Homer-Dixon, Thomas F. 1991. "On the Threshold: Environmental Changes as Causes of Acute Conflict." International Security 16(2):76-116. [PDF] [related popular article by Robert Kaplan]

Homer-Dixon, Thomas F., Jeffrey H. Boutwell, and George W. Rathjens. 1993. "Environmental Change and Violent Conflict." Scientific American 268(2):38-45. [abstract]

Homer-Dixon, Thomas, Brian Walker, Reinette Biggs, Anne-Sophie Crépin, Carl Folke, Eric F. Lambin, Garry D. Peterson, Johan Rockström, Marten Scheffer, Will Steffen, and Max Troell. 2015. "Synchronous failure: the emerging causal architecture of global crisis." Ecology and Society 20(3):6.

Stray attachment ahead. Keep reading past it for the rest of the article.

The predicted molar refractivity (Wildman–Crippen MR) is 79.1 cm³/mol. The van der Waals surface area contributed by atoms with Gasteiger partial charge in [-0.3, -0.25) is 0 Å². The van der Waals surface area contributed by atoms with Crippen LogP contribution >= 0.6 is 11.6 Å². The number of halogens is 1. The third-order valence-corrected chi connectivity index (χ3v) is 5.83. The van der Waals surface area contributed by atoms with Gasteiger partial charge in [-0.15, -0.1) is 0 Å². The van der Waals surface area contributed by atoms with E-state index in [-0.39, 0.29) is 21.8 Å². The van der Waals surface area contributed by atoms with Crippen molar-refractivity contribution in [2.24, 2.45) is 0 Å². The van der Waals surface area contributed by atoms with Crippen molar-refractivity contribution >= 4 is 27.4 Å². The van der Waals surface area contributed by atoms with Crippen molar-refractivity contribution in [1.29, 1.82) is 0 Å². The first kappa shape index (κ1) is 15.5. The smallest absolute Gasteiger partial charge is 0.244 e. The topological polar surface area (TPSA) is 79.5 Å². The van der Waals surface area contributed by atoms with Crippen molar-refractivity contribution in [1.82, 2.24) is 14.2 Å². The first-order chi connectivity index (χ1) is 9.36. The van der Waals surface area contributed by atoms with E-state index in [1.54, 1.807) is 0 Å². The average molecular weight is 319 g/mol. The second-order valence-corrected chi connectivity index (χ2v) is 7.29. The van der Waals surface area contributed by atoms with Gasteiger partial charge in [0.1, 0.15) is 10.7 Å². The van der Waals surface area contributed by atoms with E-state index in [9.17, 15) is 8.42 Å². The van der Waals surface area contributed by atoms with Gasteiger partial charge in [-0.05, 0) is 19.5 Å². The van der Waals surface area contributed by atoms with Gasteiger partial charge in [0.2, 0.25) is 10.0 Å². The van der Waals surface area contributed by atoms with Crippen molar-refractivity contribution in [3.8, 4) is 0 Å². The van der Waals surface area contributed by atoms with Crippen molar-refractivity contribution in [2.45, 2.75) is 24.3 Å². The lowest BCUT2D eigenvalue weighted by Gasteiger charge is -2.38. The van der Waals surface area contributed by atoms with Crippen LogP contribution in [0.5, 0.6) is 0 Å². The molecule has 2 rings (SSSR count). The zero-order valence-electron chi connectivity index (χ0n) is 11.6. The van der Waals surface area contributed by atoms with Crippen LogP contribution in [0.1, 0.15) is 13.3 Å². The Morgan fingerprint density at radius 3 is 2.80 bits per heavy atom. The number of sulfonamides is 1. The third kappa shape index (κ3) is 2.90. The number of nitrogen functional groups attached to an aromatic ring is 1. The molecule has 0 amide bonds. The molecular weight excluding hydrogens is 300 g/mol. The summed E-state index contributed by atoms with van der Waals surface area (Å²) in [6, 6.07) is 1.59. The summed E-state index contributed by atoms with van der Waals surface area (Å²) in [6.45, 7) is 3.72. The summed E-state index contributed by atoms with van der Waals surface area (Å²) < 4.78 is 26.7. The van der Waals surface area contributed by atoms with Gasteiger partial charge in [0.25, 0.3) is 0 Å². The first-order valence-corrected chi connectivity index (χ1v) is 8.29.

"We argue that compared to past crises, future crises will increasingly arise from the conjunction of three underlying, long-term, and causally linked global trends. The first is the dramatic increase in the scale of human economic activity in relation to Earth’s natural resources and systems. Human-induced changes in natural systems now often rival or exceed changes arising from nonhuman processes (Steffen et al. 2007). The second trend is the rapidly rising density, capacity, and transmission speed of the connections carrying material, energy, and information among the components of human technological, economic, and social systems (Helbing 2013). This increased connectivity reduces the isolation of these systems’ components from each other and thereby increases the functional size of the overall systems of which they are a part. The third trend is the increasing homogeneity, or declining diversity, of human cultures, institutions, practices, and technologies (Boli and Thomas 1997, Meyer 2000, Young et al. 2006), including technologies that exploit ecosystem services, such as agriculture and aquaculture. Although market competition in the global economy can promote diversity, positive network externalities, winner-take-all dynamics, and efforts by firms to achieve efficiencies and economies of scale across enormous markets encourage process homogeneity and a concomitant pruning of redundancy and system slack (Levitt 1983, Arthur 1994, Frank and Cook 1996).